Harnett County,
North Carolina

Cooperative Extension 

Where did fire ants come from?

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Question Where did fire ants come from?

Answer Scientists pretty much agree that the “Roanoke Island” for red imported fire ants was Mobile, Alabama during the 1930s. They traveled as stowaways in the soil ballast of a ship from South America. Therefore, we do not have a ship's log to pinpoint the exact date of their arrival. Unlike Sir Walter Raleigh’s first colony, the fire ants didn’t get “lost.”

They entered the US through the South, but there is disagreement over the cultural origin of fire ants. They seem to have both northern and southern tendencies. Like true southerners, they love grits, hot weather and water. On the other hand, their northern nature seems to be even stronger. Their colonies are perfect examples of a workers’ union in progress (minus any strikes). Like true northerners, they also have a strong sense of centralized government. Each colony is under the control of a single queen. Lastly, the red imported fire ant has cut a path from the Gulf of Mexico to the Atlantic Ocean with strong parallels to General Sherman. On the other hand, unlike true northerners, the fire ants seem to be migrating north instead of south.

The successful and rapid spread of fire ants in the United States is due in part to their adaptability and high reproductive potential. Fire ants primarily spread through the flights of new queens which can travel up to 12 miles a year. Most flights occur during late spring and summer, but some have been observed year-round. It is important to implement management practices during the spring.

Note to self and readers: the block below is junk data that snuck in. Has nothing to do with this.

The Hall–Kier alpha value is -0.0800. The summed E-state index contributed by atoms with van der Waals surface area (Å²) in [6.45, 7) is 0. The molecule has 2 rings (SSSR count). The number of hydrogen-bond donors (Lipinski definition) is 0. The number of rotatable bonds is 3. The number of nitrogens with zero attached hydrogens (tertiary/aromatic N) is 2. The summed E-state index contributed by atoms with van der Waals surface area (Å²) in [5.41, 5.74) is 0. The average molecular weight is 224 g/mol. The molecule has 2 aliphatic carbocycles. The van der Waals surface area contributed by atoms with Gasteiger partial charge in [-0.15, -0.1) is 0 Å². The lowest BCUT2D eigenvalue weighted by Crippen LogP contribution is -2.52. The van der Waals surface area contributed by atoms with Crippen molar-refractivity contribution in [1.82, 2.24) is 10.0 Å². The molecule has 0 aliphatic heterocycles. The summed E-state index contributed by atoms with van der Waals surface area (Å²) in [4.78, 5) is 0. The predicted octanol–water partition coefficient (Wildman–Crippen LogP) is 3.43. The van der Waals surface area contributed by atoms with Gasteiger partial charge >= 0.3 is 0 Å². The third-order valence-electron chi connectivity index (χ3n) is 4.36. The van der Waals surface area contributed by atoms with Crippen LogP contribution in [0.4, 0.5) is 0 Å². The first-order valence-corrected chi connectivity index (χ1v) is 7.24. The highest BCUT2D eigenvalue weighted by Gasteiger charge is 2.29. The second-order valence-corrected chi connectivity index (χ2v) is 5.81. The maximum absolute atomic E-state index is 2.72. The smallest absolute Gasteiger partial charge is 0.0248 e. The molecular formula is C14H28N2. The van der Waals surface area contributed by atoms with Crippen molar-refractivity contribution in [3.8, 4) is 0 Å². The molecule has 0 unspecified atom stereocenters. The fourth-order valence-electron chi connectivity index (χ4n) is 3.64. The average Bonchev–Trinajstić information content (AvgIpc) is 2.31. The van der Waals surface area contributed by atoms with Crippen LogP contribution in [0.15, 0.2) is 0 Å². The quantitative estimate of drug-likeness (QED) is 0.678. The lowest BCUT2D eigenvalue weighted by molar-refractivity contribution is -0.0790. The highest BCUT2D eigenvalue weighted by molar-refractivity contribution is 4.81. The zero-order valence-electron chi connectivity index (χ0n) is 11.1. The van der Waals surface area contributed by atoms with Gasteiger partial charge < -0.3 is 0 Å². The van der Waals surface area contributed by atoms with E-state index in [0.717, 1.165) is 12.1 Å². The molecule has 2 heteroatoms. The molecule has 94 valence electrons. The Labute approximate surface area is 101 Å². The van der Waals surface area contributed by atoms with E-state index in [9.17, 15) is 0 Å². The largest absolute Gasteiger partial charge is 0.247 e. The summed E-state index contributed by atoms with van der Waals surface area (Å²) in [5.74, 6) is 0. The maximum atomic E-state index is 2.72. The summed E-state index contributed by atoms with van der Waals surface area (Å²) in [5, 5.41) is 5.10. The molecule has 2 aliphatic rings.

Baits (containing insecticide) are often recommended for two reasons. Number one, they cover larger areas with very little active ingredient (if you follow the directions). Two, some of the baits are virtually nontoxic to insects and animals other than fire ants. Fire ant bait products contain extremely low amounts of chemicals. Do not use baits when the ground is wet or if it is getting ready to rain. Baits are clearly the best choice when treating large areas of real estate. Be warned that they are relatively slow acting. They may take 2 to 8 weeks to kill a fire ant colony. Examples of baits include Amdro, Come and Get It and Justice.

Individual mound treatments work quickly. However, if the queen escapes your attack, then she starts a new mound nearby. There are many products on the market which work. The quickest and easiest to apply are the powders that don't require water. Two examples of these insecticides include Orthene 75 S (stinky) and Bayer's Fire Ant Killer (not stinky). The stinky nature of Orthene helps to remind some folks that they are dealing with a pesticide and not baby powder. Treat all pesticides with the respect that their label requires.

For more control info, visit http://www.aces.edu/pubs/docs/A/ANR-1297/ANR-1297.pdf If you have any questions about pesticides, then call me at 910-893-7533 or email me at gpierce@harnett.org

We now have the same attitude toward fire ants that the Indians had toward early European settlers – how do we get rid of them aggravating rascals before they take over. The outcome will probably be the same in both cases.

Gary L. Pierce

Horticulture Extension Agent

Harnett County

 
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